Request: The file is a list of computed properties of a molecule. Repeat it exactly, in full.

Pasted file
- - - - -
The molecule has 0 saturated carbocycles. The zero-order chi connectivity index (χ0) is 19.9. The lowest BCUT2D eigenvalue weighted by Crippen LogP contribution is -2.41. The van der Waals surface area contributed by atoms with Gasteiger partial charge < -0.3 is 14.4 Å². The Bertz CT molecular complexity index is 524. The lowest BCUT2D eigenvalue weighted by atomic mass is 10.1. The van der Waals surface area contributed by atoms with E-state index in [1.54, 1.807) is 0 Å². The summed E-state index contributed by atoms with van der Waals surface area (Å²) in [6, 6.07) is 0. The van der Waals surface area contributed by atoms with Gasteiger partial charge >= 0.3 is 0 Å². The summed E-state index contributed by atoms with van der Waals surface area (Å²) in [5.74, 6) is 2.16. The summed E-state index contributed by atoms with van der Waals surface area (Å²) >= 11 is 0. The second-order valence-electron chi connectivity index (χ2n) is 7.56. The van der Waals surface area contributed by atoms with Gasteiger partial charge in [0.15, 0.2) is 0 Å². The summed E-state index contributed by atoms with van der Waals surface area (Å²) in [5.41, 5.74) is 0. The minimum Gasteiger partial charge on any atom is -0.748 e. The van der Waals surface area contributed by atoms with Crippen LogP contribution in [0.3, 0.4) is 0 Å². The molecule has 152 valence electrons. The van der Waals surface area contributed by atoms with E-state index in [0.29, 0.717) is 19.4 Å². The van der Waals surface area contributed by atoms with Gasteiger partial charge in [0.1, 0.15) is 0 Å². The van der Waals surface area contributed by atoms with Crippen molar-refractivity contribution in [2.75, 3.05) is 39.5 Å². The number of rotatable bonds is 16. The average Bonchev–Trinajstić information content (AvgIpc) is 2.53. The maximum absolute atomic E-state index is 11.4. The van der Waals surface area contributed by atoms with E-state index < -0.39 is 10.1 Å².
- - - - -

The molecule has 0 saturated carbocycles. The zero-order chi connectivity index (χ0) is 19.9. The lowest BCUT2D eigenvalue weighted by Crippen LogP contribution is -2.41. The van der Waals surface area contributed by atoms with Gasteiger partial charge < -0.3 is 14.4 Å². The Bertz CT molecular complexity index is 524. The lowest BCUT2D eigenvalue weighted by atomic mass is 10.1. The van der Waals surface area contributed by atoms with E-state index in [1.54, 1.807) is 0 Å². The summed E-state index contributed by atoms with van der Waals surface area (Å²) in [6, 6.07) is 0. The van der Waals surface area contributed by atoms with Gasteiger partial charge >= 0.3 is 0 Å². The summed E-state index contributed by atoms with van der Waals surface area (Å²) in [5.74, 6) is 2.16. The summed E-state index contributed by atoms with van der Waals surface area (Å²) >= 11 is 0. The second-order valence-electron chi connectivity index (χ2n) is 7.56. The van der Waals surface area contributed by atoms with Gasteiger partial charge in [0.15, 0.2) is 0 Å². The summed E-state index contributed by atoms with van der Waals surface area (Å²) in [5.41, 5.74) is 0. The minimum Gasteiger partial charge on any atom is -0.748 e. The van der Waals surface area contributed by atoms with Crippen LogP contribution in [0.3, 0.4) is 0 Å². The molecule has 152 valence electrons. The van der Waals surface area contributed by atoms with E-state index in [0.29, 0.717) is 19.4 Å². The van der Waals surface area contributed by atoms with Gasteiger partial charge in [0.1, 0.15) is 0 Å². The van der Waals surface area contributed by atoms with Crippen molar-refractivity contribution in [2.75, 3.05) is 39.5 Å². The number of rotatable bonds is 16. The average Bonchev–Trinajstić information content (AvgIpc) is 2.53. The maximum absolute atomic E-state index is 11.4. The van der Waals surface area contributed by atoms with E-state index < -0.39 is 10.1 Å².